digital music assetsThese can be considered your digital assets although the examples above are only a small representation of the different types. Now you might expect that you would be able to pass these digital assets on to your loved ones in your Will. After all, you’d be able to do this with the physical versions. However, this is where things differ when it comes to digital assets.

From a legal viewpoint, things are a bit interesting! English law agrees that the copyright relating to emails, photographs and other content belongs to the creator. So the individual, deceased or otherwise, who took the photo or typed the words is the owner. However, it has no specific definition of digital assets.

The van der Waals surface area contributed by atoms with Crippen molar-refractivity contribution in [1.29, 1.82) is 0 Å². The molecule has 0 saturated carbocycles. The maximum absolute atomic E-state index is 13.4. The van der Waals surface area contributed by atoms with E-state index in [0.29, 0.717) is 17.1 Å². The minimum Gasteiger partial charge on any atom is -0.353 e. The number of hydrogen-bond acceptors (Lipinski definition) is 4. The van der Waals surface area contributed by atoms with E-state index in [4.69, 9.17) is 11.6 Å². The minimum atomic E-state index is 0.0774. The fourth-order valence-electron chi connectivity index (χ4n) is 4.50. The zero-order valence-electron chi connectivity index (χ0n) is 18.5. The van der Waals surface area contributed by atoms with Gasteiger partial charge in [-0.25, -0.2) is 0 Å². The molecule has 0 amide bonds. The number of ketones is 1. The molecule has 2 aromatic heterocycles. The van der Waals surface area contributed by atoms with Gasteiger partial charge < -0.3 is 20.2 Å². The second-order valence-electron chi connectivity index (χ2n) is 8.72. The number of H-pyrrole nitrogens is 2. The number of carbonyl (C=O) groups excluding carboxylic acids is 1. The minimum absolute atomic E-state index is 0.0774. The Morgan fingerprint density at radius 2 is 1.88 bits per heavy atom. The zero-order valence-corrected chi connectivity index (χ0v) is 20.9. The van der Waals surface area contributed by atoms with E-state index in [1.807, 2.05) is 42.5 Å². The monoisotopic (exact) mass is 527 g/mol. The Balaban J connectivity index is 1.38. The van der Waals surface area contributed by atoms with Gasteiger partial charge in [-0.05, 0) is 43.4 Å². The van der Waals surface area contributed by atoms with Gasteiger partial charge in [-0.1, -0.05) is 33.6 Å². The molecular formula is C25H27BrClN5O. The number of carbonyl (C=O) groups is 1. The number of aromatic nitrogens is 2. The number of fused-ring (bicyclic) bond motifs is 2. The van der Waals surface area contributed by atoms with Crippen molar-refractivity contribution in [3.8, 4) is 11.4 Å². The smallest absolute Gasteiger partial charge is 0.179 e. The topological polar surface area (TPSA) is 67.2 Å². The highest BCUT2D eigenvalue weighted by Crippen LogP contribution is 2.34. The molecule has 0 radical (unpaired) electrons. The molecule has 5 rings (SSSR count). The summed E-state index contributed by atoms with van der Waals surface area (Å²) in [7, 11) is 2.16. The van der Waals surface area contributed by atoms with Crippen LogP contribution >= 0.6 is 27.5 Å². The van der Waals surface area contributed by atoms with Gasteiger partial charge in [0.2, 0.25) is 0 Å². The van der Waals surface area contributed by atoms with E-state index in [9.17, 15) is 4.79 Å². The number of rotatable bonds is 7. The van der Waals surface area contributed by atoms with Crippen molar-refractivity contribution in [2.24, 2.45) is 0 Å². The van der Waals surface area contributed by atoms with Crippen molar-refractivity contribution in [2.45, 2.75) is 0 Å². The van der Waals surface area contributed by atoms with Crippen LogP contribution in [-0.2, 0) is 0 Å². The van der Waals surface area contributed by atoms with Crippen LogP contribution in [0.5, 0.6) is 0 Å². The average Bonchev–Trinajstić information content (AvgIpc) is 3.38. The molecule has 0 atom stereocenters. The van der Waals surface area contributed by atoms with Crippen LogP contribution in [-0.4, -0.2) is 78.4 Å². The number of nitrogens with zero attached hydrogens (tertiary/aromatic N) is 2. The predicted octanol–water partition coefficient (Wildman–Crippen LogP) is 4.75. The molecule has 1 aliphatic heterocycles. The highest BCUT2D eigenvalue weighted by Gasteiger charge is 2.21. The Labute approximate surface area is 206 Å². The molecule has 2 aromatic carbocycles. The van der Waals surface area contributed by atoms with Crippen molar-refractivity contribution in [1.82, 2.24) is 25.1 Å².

The difficulties of digital assets in relation to English Law is something the Law Commission are well aware of. They are currently looking at issues around crypto and digital assets and how current legislation can be reformed to accommodate possession of ‘intangible’ assets. But it’s a slow process. Their recommendations are not due until 2022 and will still require implementation by the government.

Furthermore, accommodation in English law would only be a starting point. Digital assets are likely to be a multi-jurisdiction issue.  For example, the platform may be owned by a company registered in one country with servers and data in another while the actual user resides in a third location. Each location is subject to the laws of its own country. Additionally, local laws may apply as they do in individual states in the USA.